What is Habeas Corpus?
Habeas Corpus, in law, a court order or writ, designed to determine whether a person is being legally detained. The term is Latin and means "(that) you have the body." A writ of habeas corpus orders those who are detaining a person to bring him physically before a judge at a specific time and place so that the court may review the legal causes of his detention. The writ may be issued in criminal or civil cases on behalf of a person who has been detained by the police, military authorities, or private persons.
In English law the privilege of habeas corpus can be traced at least as far back as the Magna Carta of 1215. Until about 1500 it was used only in cases of restraint imposed by private persons. The struggle of Parliament to limit the power of the English kings led to the enactment of several habeas corpus acts (the most important being the Habeas Corpus Act of 1679), which extended the power of the writ to cover arrests by the king. Today it requires an Act of Parliament to suspend issuance of such writs in Britain.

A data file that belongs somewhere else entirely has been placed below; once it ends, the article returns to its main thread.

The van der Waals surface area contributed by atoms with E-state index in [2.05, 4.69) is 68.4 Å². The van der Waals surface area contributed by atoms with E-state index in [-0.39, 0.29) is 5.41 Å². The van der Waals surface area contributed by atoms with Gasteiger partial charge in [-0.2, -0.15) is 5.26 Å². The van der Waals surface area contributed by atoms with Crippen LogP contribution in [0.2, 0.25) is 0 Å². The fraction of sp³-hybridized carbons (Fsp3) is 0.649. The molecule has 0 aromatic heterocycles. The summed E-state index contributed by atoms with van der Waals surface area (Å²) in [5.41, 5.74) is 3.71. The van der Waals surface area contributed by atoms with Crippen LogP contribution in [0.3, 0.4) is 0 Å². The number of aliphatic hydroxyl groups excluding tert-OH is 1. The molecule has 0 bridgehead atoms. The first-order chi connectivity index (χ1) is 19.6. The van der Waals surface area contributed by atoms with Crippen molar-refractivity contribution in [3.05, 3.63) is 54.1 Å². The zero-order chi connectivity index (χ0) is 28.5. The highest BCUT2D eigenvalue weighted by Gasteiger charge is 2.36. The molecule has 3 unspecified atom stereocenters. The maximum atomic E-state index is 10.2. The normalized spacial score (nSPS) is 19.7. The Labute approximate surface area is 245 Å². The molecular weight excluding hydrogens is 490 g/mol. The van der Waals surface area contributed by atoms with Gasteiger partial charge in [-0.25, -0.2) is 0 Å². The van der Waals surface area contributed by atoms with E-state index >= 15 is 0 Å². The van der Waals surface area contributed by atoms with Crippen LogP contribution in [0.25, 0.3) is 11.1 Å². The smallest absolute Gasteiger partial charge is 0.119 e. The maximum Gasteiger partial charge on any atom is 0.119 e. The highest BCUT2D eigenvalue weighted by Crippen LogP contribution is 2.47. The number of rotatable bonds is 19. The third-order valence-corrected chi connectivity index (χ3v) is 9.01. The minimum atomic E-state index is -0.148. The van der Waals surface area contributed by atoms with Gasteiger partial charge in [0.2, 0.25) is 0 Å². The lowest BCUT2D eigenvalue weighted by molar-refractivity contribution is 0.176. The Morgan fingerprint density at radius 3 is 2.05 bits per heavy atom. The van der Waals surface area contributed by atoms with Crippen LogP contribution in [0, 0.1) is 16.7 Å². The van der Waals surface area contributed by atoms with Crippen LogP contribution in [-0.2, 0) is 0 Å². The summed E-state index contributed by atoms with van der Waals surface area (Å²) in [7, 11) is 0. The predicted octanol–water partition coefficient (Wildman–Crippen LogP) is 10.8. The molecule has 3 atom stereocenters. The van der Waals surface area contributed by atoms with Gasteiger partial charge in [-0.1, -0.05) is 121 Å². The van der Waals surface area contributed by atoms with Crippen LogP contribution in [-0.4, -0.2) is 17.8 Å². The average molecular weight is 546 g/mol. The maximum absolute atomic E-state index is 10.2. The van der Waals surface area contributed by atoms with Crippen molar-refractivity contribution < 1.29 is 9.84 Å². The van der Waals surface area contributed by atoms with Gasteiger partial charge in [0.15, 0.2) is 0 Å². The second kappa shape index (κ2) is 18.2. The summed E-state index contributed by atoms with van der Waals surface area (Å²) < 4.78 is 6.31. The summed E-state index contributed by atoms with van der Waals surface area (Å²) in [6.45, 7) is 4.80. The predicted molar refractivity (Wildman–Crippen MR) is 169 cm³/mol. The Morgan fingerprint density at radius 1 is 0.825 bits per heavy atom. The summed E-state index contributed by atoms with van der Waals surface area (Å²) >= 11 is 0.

Article 1, Section 9 of the U.S. Constitution requires that "The Privilege of the Writ of Habeas Corpus shall not be suspended, unless when in Cases of Rebellion or Invasion the public safety may require it." It was on the ground of rebellion that President Lincoln suspended the writ at the beginning of the Civil War. His doing so aroused some degree of judicial doubt and debate at the time, led by Chief Justice of the Supreme Court Roger Taney. However, the U.S. Congress later delegated to Lincoln the power to suspend the writ for the duration of the war emergency.
Habeas corpus is widely used in federal courts to test the constitutionality of state criminal convictions.